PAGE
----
In the Euro NCAP crash tests, the Superb Estate scored the maximum five-star rating, performing well in all the categories but gaining particular merit for adult and child protection.

The Superb Estate comes with an alarm and immobiliser as standard, and security expert Thatcham Research rated it of five out of five for its resistance to theft and four out of five for being broken into.

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Verdict

The Skoda Superb Estate makes a brilliant family car, because it's comfortable, classy, well priced and incredibly spacious

  • Class-leading space
  • High-quality interior
  • Exceptional value for money
  • Some rivals are more fun to drive
  • Diesel engines sound a little gruff
There are 7 trims available for the Superb estate. Click to see details.See all versions
S
Although it still comes reasonably well equipped with Bluetooth and a DAB radio, we’d only recommend you go for this if you’re on a really tight budget....View trim
Fuel Petrol, Diesel
What Car? Target Price from
£21,304
Average Saving £2,106
View Trim
SE
Comes with a solid amount of kit that includes dual-zone climate control, rear parking sensors, adaptive cruise control and a 6.5in touchscreen. Good for private buyers looking to finance the car o...View trim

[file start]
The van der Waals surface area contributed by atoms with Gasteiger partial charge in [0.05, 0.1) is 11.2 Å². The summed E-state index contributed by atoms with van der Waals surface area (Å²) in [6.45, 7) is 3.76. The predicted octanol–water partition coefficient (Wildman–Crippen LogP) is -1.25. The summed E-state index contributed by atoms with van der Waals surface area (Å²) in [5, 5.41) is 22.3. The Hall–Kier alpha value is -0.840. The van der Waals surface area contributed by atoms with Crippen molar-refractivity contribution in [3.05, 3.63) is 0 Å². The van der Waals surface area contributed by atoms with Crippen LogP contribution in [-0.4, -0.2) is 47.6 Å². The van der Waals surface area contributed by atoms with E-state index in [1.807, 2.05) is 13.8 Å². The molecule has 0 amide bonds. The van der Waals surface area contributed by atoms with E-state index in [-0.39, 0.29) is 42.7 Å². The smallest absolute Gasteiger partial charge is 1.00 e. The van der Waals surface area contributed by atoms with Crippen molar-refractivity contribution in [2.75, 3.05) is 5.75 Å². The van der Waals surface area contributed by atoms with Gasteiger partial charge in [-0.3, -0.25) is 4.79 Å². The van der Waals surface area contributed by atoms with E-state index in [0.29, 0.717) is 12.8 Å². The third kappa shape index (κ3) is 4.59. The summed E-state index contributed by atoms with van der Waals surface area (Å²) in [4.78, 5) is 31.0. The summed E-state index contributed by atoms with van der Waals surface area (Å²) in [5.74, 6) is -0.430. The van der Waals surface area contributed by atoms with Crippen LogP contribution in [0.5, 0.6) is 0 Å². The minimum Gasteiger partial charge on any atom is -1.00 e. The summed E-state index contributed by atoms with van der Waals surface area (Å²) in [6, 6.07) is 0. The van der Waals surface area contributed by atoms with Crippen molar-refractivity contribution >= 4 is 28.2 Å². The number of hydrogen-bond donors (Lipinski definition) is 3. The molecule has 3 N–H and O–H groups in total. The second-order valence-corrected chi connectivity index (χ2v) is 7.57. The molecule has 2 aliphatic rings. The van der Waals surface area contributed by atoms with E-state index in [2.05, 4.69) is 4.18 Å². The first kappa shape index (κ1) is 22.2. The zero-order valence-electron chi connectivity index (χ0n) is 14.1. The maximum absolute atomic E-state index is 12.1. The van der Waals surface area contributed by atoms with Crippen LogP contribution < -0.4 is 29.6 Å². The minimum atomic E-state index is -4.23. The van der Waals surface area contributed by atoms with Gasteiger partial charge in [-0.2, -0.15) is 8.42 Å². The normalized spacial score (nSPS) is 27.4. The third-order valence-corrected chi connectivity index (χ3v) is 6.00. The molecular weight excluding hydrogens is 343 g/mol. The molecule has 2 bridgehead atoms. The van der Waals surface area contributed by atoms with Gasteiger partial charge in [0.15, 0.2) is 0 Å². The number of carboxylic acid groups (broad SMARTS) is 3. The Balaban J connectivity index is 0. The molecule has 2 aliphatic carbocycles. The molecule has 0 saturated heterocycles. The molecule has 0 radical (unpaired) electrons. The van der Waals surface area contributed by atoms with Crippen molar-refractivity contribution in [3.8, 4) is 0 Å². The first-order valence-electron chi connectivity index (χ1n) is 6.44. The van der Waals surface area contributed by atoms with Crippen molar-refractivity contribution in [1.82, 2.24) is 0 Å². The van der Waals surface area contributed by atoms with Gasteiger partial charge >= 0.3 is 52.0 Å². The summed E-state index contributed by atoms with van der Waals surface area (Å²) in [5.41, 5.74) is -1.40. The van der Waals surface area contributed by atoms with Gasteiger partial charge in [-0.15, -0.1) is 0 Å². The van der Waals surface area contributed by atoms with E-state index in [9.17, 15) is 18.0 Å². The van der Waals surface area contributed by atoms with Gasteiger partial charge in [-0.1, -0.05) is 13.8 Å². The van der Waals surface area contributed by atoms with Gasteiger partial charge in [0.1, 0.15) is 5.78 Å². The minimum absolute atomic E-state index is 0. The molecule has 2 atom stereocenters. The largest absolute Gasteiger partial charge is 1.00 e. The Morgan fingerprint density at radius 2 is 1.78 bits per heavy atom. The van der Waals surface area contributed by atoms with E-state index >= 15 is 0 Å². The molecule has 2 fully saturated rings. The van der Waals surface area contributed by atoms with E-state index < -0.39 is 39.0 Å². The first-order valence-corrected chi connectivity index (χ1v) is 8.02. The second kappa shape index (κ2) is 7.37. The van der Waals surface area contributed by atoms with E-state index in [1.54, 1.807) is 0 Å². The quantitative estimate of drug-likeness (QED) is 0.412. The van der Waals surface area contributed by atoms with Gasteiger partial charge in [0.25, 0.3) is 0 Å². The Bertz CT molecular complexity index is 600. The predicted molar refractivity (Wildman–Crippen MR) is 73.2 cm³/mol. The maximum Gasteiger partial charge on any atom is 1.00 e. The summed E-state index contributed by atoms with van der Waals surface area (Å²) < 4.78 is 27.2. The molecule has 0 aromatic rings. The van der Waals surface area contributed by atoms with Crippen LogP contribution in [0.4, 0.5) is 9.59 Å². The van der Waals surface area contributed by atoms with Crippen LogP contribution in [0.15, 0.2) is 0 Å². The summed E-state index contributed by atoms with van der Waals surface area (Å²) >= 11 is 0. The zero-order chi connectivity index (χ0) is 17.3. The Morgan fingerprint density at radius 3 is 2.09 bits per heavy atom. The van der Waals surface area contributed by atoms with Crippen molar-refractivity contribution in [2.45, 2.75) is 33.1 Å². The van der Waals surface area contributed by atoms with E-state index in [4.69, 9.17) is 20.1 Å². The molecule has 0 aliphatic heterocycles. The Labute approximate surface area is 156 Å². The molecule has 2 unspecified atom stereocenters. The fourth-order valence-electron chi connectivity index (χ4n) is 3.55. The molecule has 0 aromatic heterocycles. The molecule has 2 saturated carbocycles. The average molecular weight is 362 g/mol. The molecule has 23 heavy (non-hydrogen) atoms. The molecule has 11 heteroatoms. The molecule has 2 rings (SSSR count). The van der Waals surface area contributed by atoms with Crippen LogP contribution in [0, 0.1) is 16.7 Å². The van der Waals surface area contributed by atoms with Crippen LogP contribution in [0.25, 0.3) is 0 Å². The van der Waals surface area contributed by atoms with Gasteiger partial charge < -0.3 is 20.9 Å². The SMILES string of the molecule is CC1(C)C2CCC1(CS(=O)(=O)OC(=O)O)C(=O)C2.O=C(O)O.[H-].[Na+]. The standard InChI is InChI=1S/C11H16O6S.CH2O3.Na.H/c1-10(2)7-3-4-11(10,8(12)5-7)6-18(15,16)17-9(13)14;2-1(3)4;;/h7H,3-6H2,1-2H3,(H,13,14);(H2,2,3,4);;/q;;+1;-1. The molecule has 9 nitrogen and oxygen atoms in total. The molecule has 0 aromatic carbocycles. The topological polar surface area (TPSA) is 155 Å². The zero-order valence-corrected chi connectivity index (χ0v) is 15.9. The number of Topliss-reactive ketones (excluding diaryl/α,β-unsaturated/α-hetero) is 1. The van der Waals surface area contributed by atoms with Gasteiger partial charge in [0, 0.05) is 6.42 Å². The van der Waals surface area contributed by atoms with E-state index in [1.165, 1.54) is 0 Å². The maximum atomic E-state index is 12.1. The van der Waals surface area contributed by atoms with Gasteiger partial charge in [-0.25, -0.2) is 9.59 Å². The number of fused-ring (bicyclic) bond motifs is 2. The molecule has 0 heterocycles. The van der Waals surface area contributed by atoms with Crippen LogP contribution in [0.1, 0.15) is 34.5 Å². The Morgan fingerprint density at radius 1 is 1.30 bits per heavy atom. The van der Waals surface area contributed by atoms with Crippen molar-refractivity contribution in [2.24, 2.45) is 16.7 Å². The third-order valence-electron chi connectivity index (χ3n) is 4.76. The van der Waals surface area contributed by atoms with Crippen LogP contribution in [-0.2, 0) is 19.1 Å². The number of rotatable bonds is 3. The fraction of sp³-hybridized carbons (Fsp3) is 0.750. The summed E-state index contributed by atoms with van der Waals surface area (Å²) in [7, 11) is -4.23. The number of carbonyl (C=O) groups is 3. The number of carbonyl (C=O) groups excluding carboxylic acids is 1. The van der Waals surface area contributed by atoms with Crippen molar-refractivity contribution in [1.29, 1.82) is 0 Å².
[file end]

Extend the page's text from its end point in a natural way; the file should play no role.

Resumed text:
Fuel Diesel, Petrol
What Car? Target Price from
£22,422
Average Saving £2,268
View Trim
SE Technology
Our favourite trim for business buyers and for private, too, were it not for the fact that it can’t be financed on a private buyer PCP finance deal. It’s the same price as an SE but adds alcantara...View trim
Fuel Diesel, Petrol
What Car? Target Price from
£23,497
Average Saving £1,194
View Trim
SE L Executive
Looks pricey against cheaper Superbs but is still good value in relation to the competition. Comes with an upgraded 8.0in infotainment screen, heated leather seats, 18in alloys and a power tailgate...View trim
Fuel Diesel, Petrol
What Car? Target Price from
£25,314
Average Saving £2,571
View Trim
Sport Line
Based on SE trim, you get a few useful upgrades including keyless entry and start, an 8.0in touchscreen with sat nav, an electric driver’s seat, bi-xenon headlights and headlight washers. However...View trim
Fuel Diesel, Petrol
What Car? Target Price from
£26,567
Average Saving £2,703
View Trim
Sport Line Plus
On top of Sportline’s trinkets, you get an electrically operated boot, heated front seats, blind spot detection, a bigger 9.2in touchscreen and progressive dynamic steering. All this pushes the pri...View trim
Fuel Diesel, Petrol
What Car? Target Price from
£27,956
Average Saving £2,849
View Trim
Laurin + Klement
This is the height of luxury within the Superb range and so you get virtually every toy thrown in. Over the already generous specification of SE L Executive, you get a premium Canton hi-fi, ventila...View trim
Fuel Diesel, Petrol
What Car? Target Price from
£29,640
Average Saving £3,020
View Trim